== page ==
505-million-year-old fossil found in B.C. park named after Johnny Depp
Edward Scissorhands actor Johnny Depp has been immortalized in the name of a newly discovered fossil species from ancient Canada ó a 505-million-year-old marine creature with scissor-like claws found by a British researcher in B. C. is Kootenay National Park. The scorpion-shaped marine arthropod, extinct since the Cambrian era of Earth history when animal life exploded with an unprecedented number and variety of species, has been dubbed Kooteninchela deppi in honour of the location of the find and the 49-year-old American actor Depp, described by the fossil’s discoverer ó Imperial College London paleontologist David Legg ó as his ‘favourite movie star. î Images of the actual fossil specimens discovered by the British researcher in B.C.’s Kootenay National Park. Courtesy the Journal of Paleontology.
Edward Scissorhands actor Johnny Depp has been immortalized in the name of a newly discovered fossil species from ancient Canada — a 505-million-year-old marine creature with “scissor-like claws” found by a British researcher in British Columbia’s Kootenay National Park.
The scorpion-shaped marine arthropod, extinct since the Cambrian era of Earth history, when animal life exploded with an unprecedented number and variety of species, has been dubbed Kooteninchela deppi in honour of the location of the find and the 49-year-old American actor Depp, described by the fossil’s discoverer — Imperial College London paleontologist David Legg — as his “favourite movie star.”
In the acclaimed 1990 Tim Burton film Edward Scissorhands, Depp played an artificial, human-like being whose hands — left unfinished when his inventor dies — are scissors.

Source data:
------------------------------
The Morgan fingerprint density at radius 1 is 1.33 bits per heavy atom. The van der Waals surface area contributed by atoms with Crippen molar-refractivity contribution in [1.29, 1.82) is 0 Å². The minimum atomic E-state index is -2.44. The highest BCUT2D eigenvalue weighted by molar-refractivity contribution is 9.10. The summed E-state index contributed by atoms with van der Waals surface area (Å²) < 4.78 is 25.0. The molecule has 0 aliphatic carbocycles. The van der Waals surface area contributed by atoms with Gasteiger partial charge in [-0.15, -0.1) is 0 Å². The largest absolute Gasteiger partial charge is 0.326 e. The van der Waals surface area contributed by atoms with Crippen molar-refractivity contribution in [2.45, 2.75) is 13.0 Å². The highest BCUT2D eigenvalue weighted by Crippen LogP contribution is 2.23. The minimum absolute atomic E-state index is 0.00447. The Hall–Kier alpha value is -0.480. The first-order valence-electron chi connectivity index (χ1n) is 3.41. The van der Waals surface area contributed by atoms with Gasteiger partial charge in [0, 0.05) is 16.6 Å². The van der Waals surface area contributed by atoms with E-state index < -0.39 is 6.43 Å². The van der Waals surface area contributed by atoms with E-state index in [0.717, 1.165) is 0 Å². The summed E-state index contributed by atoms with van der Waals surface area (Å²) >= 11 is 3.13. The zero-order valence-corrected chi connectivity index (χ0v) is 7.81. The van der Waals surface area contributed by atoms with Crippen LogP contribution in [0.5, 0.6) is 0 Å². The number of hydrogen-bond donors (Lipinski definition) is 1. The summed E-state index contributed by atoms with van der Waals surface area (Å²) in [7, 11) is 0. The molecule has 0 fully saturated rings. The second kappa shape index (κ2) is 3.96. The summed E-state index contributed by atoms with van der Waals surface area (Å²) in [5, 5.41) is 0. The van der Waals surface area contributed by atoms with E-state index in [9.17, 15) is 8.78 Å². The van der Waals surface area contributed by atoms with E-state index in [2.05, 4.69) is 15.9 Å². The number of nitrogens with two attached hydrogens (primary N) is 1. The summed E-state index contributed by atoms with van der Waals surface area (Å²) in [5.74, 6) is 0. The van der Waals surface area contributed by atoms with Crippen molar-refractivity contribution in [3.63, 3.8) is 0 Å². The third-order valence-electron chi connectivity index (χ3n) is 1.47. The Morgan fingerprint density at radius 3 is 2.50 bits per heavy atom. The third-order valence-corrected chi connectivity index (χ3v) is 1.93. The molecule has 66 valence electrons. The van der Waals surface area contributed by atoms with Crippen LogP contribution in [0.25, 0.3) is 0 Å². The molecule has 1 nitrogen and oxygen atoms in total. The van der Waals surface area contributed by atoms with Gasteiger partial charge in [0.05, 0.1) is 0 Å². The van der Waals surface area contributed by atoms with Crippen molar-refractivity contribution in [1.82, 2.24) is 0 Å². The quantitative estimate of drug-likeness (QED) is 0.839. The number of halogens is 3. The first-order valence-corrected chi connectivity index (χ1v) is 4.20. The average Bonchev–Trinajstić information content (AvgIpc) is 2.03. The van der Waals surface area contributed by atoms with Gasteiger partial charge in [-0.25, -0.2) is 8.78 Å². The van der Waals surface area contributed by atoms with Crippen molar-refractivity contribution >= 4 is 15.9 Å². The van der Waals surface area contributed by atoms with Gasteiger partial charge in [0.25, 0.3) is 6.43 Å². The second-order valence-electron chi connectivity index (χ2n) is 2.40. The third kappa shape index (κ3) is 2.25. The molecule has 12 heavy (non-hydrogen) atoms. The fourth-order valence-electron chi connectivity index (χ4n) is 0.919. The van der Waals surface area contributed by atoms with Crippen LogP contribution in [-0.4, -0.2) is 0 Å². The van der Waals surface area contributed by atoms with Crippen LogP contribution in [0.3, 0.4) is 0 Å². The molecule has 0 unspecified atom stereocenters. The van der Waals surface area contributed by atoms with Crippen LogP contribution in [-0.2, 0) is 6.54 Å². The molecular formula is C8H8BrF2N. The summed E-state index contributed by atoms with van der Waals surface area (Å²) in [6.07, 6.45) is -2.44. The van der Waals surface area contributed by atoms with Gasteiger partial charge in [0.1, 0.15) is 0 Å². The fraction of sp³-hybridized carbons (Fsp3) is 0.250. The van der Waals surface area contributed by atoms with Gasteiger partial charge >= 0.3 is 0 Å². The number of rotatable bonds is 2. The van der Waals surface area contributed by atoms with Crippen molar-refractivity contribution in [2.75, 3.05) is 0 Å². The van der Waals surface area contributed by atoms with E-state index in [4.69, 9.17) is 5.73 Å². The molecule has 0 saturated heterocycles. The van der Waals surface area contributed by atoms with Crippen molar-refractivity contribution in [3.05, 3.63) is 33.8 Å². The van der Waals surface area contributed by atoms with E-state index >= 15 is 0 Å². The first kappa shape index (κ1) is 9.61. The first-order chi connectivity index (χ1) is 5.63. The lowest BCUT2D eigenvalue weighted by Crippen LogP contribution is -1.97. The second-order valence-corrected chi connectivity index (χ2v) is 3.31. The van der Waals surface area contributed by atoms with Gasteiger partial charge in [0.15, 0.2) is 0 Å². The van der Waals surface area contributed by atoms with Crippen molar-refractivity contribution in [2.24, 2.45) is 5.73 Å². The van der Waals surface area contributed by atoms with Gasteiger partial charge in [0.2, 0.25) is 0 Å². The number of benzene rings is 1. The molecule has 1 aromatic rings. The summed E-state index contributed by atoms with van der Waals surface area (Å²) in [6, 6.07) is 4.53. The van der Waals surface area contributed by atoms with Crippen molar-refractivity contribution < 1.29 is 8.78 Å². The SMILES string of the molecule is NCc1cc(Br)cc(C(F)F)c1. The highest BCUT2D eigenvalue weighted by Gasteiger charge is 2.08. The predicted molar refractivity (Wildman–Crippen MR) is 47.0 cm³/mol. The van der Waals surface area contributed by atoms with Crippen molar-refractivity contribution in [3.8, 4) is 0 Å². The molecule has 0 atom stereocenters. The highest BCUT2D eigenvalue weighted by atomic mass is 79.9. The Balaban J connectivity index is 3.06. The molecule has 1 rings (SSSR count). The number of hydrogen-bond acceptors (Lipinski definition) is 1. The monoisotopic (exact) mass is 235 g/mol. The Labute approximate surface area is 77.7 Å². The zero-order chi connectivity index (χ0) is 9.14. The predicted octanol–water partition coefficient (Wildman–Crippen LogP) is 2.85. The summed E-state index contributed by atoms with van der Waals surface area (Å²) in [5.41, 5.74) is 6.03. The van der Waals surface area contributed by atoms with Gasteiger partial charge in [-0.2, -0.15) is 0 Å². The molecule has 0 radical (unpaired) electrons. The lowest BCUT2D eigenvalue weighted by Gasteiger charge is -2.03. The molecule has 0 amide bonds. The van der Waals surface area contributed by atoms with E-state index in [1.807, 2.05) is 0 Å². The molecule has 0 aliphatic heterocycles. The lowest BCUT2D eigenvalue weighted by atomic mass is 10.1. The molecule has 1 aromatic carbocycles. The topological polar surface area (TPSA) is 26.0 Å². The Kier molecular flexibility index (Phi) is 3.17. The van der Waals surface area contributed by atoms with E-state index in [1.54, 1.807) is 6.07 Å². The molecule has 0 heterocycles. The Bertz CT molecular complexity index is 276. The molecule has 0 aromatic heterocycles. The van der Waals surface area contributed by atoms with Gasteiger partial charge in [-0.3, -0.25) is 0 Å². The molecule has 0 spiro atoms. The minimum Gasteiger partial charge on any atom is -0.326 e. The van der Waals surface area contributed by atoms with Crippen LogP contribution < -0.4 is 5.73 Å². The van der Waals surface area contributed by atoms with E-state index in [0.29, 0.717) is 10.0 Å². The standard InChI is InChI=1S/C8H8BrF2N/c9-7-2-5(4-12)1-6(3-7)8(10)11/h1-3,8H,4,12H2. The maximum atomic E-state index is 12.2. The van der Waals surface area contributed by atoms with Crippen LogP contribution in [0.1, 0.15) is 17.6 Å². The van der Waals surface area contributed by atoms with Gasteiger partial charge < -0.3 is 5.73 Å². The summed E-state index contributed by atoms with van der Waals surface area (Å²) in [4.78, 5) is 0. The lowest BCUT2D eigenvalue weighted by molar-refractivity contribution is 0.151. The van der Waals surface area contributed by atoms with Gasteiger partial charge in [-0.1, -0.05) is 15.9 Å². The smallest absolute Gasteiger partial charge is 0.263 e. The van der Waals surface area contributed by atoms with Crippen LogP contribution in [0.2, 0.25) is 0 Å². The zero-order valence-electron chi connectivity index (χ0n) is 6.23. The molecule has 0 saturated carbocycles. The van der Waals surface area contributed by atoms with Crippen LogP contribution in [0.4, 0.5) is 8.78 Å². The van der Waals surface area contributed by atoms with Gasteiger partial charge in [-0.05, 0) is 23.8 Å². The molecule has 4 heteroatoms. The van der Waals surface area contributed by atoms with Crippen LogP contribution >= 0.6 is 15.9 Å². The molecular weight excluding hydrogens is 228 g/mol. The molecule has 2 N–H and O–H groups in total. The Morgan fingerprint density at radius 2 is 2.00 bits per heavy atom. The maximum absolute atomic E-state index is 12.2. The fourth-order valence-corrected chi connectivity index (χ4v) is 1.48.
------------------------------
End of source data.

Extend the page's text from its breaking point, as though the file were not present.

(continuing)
“When I first saw the pair of isolated claws in the fossil records of this species, I could not help but think of Edward Scissorhands,” Legg said in a summary of his new study of the species, published in the latest issue of the Journal of Paleontology. “Even the genus name, Kooteninchela, includes the reference to this film as ‘chela’ is Latin for claws or scissors. In truth, I am also a bit of a Depp fan, and so what better way to honour the man than to immortalize him as an ancient creature that once roamed the sea?”
Canada’s renowned Burgess Shale fossil bed in the Rocky Mountains near Field, B.C., near the Alberta border, offers paleontology’s clearest window in the vanished world of the so-called “Cambrian Explosion.” Legg details in his study how Kooteninchela deppi has been classified as a “sister” species to Worthenella cambria, another extinct creature known from the fossil record preserved in the Burgess Shale.
Legg hypothesizes that Kooteninchela deppi, which was about four centimetres long, would have been a hunter or scavenger on the ancient seabed that was later uplifted to its present-day perch in B.C. He also positioned the species within a family tree of other “great-appendage” arthropods that gave rise to present-day species from spiders and scorpions to insects and crabs.
“Just imagine it: the prawns covered in mayonnaise in your sandwich, the spider climbing up your wall and even the fly that has been banging into your window and annoyingly flying into your face are all descendants of Kooteninchela deppi,” Legg said in the study overview. “Current estimates indicate that there are more than one million known insects and potentially 10 million more yet to be categorized, which potentially means that Kooteninchela deppi has a huge family tree.”
MAY 16, 2013 http://www.vancouversun.com/ente ... /8395937/story.html